I have always been struck by the audacious level of disrespect shown by the Minnesota Department of Transportation to the citizens who drive the streets and highways of the Twin Cities in the way it manages road-construction projects. From simultaneous major projects on parallel traffic arteries (Interstate 494 and Hwy. 100) to almost weekly closures of major roads, it seems that the impact on the driving public is never taken into consideration. The announcement in the Star Tribune recently that Hwy. 169 will be closed for an entire year starting in 2016 takes that disrespect to a whole new level.
I lived in Chicago for 25 years, and my travels have taken me to every major city in America, and I can tell you that no one else does it like this. They figure out how to maintain some degree of traffic flow while completing the construction safely and in a timely manner. Maybe it is cheaper and easier to close the road for a year, but at what cost to the public? At what cost to the movement of goods and services? At what cost in environmental impact from thousands of idling cars caught in crawling traffic on the remaining roads? And let’s not even mention the first 5-inch snowfall that hits at the evening rush hour.
C’mon, MnDOT, you can do better. The people of the Twin Cities deserve better.
Bob Adomaitis, Eden Prairie
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Never in my wildest dreams did I think I would ever be sending a letter to the hometown newspaper in praise of a road-construction project. However, I have to say that whoever is building the Hwy. 100 expansion between Excelsior Blvd. and Interstate 394 is doing a bang-up job. The crews are out there every single day, from early in the morning until dinnertime at least. There’s no one leaning on a shovel or eating doughnuts; everyone seems to have a job to do and is going at it with gusto.
I don’t believe it’s road construction per se that makes motorists angry; it’s when there is little or no progress after weeks (or months) of putting up the orange cones, or when lane restrictions stretch far beyond where the crews are actually working, or when there appear to be too few workers and machines for the task at hand.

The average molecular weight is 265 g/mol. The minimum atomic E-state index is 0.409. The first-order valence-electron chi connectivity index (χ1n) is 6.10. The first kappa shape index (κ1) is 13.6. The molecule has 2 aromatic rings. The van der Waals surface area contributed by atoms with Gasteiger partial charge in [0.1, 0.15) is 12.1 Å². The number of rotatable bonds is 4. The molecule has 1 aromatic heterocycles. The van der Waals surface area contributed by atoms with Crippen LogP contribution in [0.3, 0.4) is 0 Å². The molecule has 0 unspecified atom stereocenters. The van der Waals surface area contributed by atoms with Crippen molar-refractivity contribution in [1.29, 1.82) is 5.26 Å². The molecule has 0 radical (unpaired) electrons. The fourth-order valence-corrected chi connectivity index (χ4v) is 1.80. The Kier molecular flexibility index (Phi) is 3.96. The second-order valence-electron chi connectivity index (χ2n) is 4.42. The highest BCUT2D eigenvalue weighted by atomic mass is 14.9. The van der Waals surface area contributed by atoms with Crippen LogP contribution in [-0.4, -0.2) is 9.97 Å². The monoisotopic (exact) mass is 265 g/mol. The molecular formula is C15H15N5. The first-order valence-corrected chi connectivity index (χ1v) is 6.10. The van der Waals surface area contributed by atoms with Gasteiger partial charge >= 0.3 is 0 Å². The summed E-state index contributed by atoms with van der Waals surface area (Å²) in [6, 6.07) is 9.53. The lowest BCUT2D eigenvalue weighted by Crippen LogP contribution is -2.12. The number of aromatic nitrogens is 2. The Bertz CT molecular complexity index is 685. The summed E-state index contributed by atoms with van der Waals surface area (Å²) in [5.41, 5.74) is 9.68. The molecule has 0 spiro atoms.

None of these things has happened on this stretch of highway, and the progress to date has been remarkable.
Steve Aldrich, St. Louis Park
Walker visit shut ’em down? Wrong, even if done politely
The Star Tribune reported that protesters at an appearance by Wisconsin Gov. and presidential candidate Scott Walker “left quietly at the request of a handful of police officers.” (“Walker touts health plan at Brooklyn Center stop,” Aug. 19.) Why the request? Were the protesters on private property, or does the Bill of Rights just not apply in Brooklyn Center? Earlier this month, several so-called “oathkeepers” could appear displaying firearms at a protest in Ferguson, Mo., in a very incendiary situation and be upheld by police in their “right” to so demonstrate. But in Hennepin County, Minn., the traditional practice of peaceful protest — not even heckling, just picketing — isn’t permitted to detract from a Republican candidate’s orchestrated promotional event. It’s another symptom as the U.S. slides closer and closer toward overt fascism, justified under the elastic rubric of “security.”
Oliver Steinberg, St. Paul
What will it take to mitigate? Market forces? Personal actions?
I found Paul Douglas’ weather column on Aug. 19 (“Aug-tober”) a trifle nettling. Cleverly tucked away in the last sentence of paragraph four — amid otherwise edifying explanations of standard deviating climatic events — is this revealing nugget: “I’m still optimistic the markets will come up with the solutions we’re going to need to adapt and thrive.”